Profile: Rep. David Wu (D-Ore.)

Ranking Democrat, House Science Environment, Technology and Standards Subcommittee

R ep. David Wu has emerged over the course of the past year as one of the most ardent watchdogs on the U.S. government’s troubled effort to develop the National Polar-orbiting Operational Environmental Satellite System (NPOESS).

Overseeing the program has been far from easy, Wu said during a recent interview, with pitfalls ranging from difficulty getting senior officials to take the problems with the development of the new weather satellites seriously to the Pentagon’s reluctance to share data with Congress.

Wu is not only concerned with NPOESS’ rapidly rising price tag, but also with the possibility that delays on the next-generation satellites, coupled with the possibility of problems with the current constellation, could lead to a gap in coverage that could have a devastating impact on the U.S. economy and even lead to a loss of lives.

Wu and his colleagues on the House Science Committee have been waiting for the Pentagon to release information they had expected to see immediately upon the release in early June of the plan to restructure the NPOESS program.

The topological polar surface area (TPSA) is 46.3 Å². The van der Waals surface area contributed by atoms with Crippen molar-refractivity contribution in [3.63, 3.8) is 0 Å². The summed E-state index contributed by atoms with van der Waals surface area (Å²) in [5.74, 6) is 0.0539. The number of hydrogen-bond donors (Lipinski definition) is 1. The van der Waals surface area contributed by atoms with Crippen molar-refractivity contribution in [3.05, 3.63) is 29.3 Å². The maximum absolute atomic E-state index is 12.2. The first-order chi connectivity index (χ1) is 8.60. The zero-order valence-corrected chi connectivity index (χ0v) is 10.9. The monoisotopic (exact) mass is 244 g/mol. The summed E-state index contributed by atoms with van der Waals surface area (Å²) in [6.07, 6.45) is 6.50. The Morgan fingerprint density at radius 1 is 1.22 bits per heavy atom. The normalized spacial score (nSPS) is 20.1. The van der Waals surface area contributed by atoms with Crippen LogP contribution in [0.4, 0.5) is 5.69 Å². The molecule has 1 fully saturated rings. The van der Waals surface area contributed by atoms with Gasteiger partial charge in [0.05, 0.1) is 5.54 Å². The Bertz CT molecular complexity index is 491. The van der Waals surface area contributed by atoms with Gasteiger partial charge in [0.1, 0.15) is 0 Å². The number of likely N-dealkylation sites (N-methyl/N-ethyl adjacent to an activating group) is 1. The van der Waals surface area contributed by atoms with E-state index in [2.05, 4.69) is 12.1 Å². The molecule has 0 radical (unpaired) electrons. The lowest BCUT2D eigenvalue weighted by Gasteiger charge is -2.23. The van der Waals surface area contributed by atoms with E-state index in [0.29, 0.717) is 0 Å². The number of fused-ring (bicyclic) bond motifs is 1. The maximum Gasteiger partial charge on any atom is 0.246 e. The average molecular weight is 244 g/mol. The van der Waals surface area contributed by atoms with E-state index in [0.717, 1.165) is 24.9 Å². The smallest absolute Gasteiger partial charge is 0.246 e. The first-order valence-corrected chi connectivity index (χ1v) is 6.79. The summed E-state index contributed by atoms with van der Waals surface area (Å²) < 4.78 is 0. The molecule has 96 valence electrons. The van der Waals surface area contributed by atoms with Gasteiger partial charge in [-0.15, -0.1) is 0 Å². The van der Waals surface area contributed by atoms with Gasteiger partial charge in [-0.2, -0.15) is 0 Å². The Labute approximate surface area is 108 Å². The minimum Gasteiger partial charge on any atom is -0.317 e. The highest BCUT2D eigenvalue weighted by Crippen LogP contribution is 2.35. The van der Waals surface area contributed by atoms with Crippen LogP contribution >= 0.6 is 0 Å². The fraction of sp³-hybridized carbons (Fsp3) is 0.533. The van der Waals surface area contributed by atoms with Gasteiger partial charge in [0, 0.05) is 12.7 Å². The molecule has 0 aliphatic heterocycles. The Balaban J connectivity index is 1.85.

Despite a request from Rep. Bart Gordon (D-Tenn.), the Science Committee’s top Democrat, the supporting data used to justify the Pentagon’s decision to allow the troubled weather satellite program to continue, albeit with the purchase of fewer satellites and sensors and a higher price tag, has yet to be delivered to the committee members, Wu said.

While the Science Committee has held three hearings on the problems with the NPOESS effort since November, the tight flow of information from the executive branch has made it more difficult for Congress to effectively oversee the effort, Wu said.

Wu, a former technology lawyer who is serving his fourth term in Congress, says the administration did not appear to take the problems seriously prior to the committee’s hearings on the NPOESS program.

Wu noted that during a meeting last summer between committee leaders and Conrad Lautenbacher, a retired U.S. Navy vice admiral who currently serves as administrator of the National Oceanic and Atmospheric Administration (NOAA), Lautenbacher dismissed the possibility of a $100 million cost growth above the cost estimate of $7.4 billion at the time. The program is now expected to cost $11.1 billion, but Wu said he is already hearing indications that the number could grow much higher.